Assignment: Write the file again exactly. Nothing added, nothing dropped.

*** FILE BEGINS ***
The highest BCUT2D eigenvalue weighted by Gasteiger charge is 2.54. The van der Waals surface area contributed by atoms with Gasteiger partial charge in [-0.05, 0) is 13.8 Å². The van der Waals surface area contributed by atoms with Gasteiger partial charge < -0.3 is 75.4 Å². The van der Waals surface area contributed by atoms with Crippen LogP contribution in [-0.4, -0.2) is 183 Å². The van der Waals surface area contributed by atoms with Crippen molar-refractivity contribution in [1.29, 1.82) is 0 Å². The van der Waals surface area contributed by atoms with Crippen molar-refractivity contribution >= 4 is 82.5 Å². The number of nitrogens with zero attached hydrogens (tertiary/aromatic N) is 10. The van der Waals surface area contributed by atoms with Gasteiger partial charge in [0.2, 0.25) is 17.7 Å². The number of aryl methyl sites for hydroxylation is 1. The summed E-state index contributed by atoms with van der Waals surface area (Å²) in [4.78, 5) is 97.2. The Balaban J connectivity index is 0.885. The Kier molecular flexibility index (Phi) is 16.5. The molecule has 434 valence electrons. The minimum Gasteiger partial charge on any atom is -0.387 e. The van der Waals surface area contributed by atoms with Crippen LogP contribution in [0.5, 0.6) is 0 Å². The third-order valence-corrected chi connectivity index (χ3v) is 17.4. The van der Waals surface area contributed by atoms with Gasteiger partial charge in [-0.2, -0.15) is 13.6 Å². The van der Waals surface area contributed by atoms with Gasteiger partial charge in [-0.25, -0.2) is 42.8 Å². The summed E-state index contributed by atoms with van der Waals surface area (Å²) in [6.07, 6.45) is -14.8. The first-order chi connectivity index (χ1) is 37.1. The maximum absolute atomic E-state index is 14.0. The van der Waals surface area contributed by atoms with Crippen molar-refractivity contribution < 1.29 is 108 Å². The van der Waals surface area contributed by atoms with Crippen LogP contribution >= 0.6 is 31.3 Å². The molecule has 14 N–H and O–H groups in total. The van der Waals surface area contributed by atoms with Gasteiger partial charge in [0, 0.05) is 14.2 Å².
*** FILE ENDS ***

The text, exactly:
The highest BCUT2D eigenvalue weighted by Gasteiger charge is 2.54. The van der Waals surface area contributed by atoms with Gasteiger partial charge in [-0.05, 0) is 13.8 Å². The van der Waals surface area contributed by atoms with Gasteiger partial charge < -0.3 is 75.4 Å². The van der Waals surface area contributed by atoms with Crippen LogP contribution in [-0.4, -0.2) is 183 Å². The van der Waals surface area contributed by atoms with Crippen molar-refractivity contribution in [1.29, 1.82) is 0 Å². The van der Waals surface area contributed by atoms with Crippen molar-refractivity contribution >= 4 is 82.5 Å². The number of nitrogens with zero attached hydrogens (tertiary/aromatic N) is 10. The van der Waals surface area contributed by atoms with Gasteiger partial charge in [0.2, 0.25) is 17.7 Å². The number of aryl methyl sites for hydroxylation is 1. The summed E-state index contributed by atoms with van der Waals surface area (Å²) in [4.78, 5) is 97.2. The Balaban J connectivity index is 0.885. The Kier molecular flexibility index (Phi) is 16.5. The molecule has 434 valence electrons. The minimum Gasteiger partial charge on any atom is -0.387 e. The van der Waals surface area contributed by atoms with Crippen LogP contribution in [0.5, 0.6) is 0 Å². The third-order valence-corrected chi connectivity index (χ3v) is 17.4. The van der Waals surface area contributed by atoms with Gasteiger partial charge in [-0.2, -0.15) is 13.6 Å². The van der Waals surface area contributed by atoms with Gasteiger partial charge in [-0.25, -0.2) is 42.8 Å². The summed E-state index contributed by atoms with van der Waals surface area (Å²) in [6.07, 6.45) is -14.8. The first-order chi connectivity index (χ1) is 37.1. The maximum absolute atomic E-state index is 14.0. The van der Waals surface area contributed by atoms with Crippen molar-refractivity contribution < 1.29 is 108 Å². The van der Waals surface area contributed by atoms with Crippen LogP contribution >= 0.6 is 31.3 Å². The molecule has 14 N–H and O–H groups in total. The van der Waals surface area contributed by atoms with Gasteiger partial charge in [0, 0.05) is 14.2 Å².